Nation & World

Syria warns U.S.: No unilateral strikes on militants

BEIRUT – Syria said Monday it was ready to help confront the rising threat from the Islamic State group, but warned the United States against carrying out airstrikes without Damascus’ consent, saying any such attack would be considered an aggression.

In seeking to portray itself as a partner for the international community, Syria seemed intent on capitalizing on the growing clamor among some U.S. officials, including military leaders, to expand the current American air campaign against the Islamic extremists in Iraq and to hit them in Syria as well.

President Barack Obama has long been wary of getting dragged into the bloody and complex Syrian civil war that the United Nations says has killed more than 190,000 people. He has resisted intervening militarily in the conflict, even after a deadly chemical weapons attack a year ago that Washington blamed on President Bashar Assad’s government. But the extremist group’s rampage across wide swaths of Iraq, declaration of a state governed by their harsh interpretation of Islamic law in territory spanning the Iraq-Syria border, and grisly beheading of an American journalist, have injected a new dynamic into those calculations. Now, Obama faces pressure from his own military leaders to go after the extremists inside Syria.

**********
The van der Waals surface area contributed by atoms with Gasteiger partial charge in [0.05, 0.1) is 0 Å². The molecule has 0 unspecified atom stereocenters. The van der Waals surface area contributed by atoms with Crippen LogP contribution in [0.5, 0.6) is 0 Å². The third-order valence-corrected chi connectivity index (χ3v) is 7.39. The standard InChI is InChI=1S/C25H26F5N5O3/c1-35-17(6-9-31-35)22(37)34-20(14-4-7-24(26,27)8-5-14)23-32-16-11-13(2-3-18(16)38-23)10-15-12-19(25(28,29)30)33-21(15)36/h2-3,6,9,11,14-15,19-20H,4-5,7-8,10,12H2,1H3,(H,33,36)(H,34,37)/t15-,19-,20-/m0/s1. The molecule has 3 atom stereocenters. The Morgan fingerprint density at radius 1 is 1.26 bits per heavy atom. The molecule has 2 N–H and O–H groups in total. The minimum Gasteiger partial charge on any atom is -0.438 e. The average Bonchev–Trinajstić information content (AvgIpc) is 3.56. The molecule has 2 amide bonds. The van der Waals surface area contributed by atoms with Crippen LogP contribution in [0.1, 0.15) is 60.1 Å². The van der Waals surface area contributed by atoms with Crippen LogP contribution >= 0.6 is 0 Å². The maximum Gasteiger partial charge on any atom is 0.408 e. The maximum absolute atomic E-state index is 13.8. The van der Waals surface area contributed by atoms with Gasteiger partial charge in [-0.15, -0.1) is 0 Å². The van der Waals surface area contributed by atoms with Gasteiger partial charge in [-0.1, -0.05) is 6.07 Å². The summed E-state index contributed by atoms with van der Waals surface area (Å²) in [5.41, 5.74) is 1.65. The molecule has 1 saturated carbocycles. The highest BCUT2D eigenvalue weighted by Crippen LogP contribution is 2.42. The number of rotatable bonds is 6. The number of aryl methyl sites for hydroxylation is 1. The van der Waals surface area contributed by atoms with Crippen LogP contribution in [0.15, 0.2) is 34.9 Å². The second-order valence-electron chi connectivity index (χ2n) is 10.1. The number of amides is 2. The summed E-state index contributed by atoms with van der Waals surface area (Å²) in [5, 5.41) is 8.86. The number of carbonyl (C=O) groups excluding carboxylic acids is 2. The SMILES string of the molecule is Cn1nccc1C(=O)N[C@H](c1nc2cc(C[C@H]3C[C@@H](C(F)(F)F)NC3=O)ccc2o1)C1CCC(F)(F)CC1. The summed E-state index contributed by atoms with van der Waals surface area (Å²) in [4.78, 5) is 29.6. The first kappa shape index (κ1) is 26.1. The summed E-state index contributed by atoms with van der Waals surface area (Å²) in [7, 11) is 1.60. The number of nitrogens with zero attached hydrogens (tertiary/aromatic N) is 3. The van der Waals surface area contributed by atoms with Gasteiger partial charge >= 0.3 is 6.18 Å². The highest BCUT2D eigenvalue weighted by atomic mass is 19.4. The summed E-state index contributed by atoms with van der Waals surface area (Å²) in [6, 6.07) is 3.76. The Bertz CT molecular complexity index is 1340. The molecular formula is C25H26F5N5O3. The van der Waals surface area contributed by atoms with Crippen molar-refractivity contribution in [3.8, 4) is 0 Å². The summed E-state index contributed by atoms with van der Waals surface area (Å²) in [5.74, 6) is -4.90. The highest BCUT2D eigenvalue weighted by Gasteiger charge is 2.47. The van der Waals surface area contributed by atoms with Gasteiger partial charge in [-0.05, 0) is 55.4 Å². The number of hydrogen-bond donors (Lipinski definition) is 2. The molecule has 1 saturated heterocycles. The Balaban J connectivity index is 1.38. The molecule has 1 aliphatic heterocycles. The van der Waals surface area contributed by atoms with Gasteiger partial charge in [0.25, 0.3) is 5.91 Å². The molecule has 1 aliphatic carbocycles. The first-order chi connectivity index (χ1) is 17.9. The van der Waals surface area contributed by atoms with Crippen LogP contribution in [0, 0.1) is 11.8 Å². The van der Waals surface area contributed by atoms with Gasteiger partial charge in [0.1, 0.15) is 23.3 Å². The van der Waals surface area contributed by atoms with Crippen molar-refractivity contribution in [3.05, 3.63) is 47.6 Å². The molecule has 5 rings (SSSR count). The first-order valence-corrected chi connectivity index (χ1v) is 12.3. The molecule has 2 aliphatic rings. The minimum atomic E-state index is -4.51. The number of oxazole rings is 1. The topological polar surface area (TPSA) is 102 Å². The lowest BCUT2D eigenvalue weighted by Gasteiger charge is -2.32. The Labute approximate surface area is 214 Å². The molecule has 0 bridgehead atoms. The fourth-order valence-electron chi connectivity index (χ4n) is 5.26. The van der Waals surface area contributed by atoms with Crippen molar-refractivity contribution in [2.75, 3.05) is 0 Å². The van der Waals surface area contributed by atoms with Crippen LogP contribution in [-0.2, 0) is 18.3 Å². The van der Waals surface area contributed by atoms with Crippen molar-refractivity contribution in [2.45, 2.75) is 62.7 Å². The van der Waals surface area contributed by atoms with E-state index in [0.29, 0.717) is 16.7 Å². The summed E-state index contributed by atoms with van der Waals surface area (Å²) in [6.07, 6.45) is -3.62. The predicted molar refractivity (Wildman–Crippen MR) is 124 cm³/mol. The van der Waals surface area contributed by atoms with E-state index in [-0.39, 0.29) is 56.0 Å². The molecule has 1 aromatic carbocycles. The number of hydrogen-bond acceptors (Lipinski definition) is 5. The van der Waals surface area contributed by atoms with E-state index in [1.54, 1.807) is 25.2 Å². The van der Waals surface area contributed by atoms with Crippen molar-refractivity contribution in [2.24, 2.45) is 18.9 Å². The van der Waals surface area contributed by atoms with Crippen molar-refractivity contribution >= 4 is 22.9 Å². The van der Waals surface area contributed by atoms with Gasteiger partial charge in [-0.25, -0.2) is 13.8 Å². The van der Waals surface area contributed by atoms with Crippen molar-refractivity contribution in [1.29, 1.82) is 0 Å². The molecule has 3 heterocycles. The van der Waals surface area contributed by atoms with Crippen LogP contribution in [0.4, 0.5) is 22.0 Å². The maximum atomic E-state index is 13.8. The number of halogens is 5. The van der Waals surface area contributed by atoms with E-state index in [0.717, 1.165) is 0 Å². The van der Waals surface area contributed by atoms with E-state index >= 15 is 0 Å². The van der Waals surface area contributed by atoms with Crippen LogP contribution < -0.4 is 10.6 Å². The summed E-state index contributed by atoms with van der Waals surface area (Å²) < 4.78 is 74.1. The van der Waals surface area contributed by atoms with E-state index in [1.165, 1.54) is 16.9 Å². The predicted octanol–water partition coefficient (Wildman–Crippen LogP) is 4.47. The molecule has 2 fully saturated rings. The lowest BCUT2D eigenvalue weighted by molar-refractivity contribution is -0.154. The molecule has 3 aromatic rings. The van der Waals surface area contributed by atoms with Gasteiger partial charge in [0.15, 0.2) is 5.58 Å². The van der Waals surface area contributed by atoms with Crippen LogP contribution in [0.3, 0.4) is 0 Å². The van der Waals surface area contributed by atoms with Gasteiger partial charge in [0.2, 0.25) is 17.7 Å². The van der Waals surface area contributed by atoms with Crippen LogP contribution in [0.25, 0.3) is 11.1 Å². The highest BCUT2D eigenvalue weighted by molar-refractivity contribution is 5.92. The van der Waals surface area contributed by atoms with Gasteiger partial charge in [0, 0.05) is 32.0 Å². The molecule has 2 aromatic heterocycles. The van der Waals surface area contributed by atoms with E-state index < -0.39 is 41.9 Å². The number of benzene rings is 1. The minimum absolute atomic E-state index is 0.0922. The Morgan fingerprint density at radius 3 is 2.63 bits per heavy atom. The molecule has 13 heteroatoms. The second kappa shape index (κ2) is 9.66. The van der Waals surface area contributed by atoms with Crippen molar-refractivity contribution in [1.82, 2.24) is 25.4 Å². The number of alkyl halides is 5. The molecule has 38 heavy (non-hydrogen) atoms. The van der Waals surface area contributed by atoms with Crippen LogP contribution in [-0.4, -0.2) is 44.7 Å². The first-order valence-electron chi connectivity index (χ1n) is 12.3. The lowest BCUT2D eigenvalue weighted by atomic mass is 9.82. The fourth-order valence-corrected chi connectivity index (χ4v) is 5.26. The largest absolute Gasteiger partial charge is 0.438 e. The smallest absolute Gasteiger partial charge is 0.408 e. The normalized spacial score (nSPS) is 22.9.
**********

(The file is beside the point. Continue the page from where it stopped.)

Speaking in Damascus, Syrian Foreign Minister Walid al-Moallem appeared acutely aware of how much has changed since last August, when the U.S. was threatening to carry out punitive airstrikes against Assad’s government in the wake of the chemical attack.

Since then, global disapproval has shifted away from Assad and toward the Islamic extremists who are fighting him and spreading destruction across Syria and Iraq. Al-Moallem told reporters his government is ready “to cooperate and coordinate” with any side, including the U.S., or join any regional or international alliance against the Islamic State group. But he said any military action inside Syria should be coordinated with the Syrian government.

“Any strike which is not coordinated with the government will be considered as aggression,” he said.

He said Damascus has warned repeatedly of the threat of terrorism and the need to cut off resources and funding, but “no one listened to us.” Syria’s government has long described the rebels fighting to topple Assad as “terrorists” in a foreign conspiracy. In Moscow, Russian Foreign Minister Sergey Lavrov also said Western nations that long refused to condemn Assad’s enemies were now coming to realize the threat posed by the Islamic State group.

The West, he said, will “have to choose what is more important: to change the regime and satisfy personal antipathies with the risk that the situation will crumble, or find pragmatic ways to join efforts against the common threat, which is the same for all of us – terrorism.”

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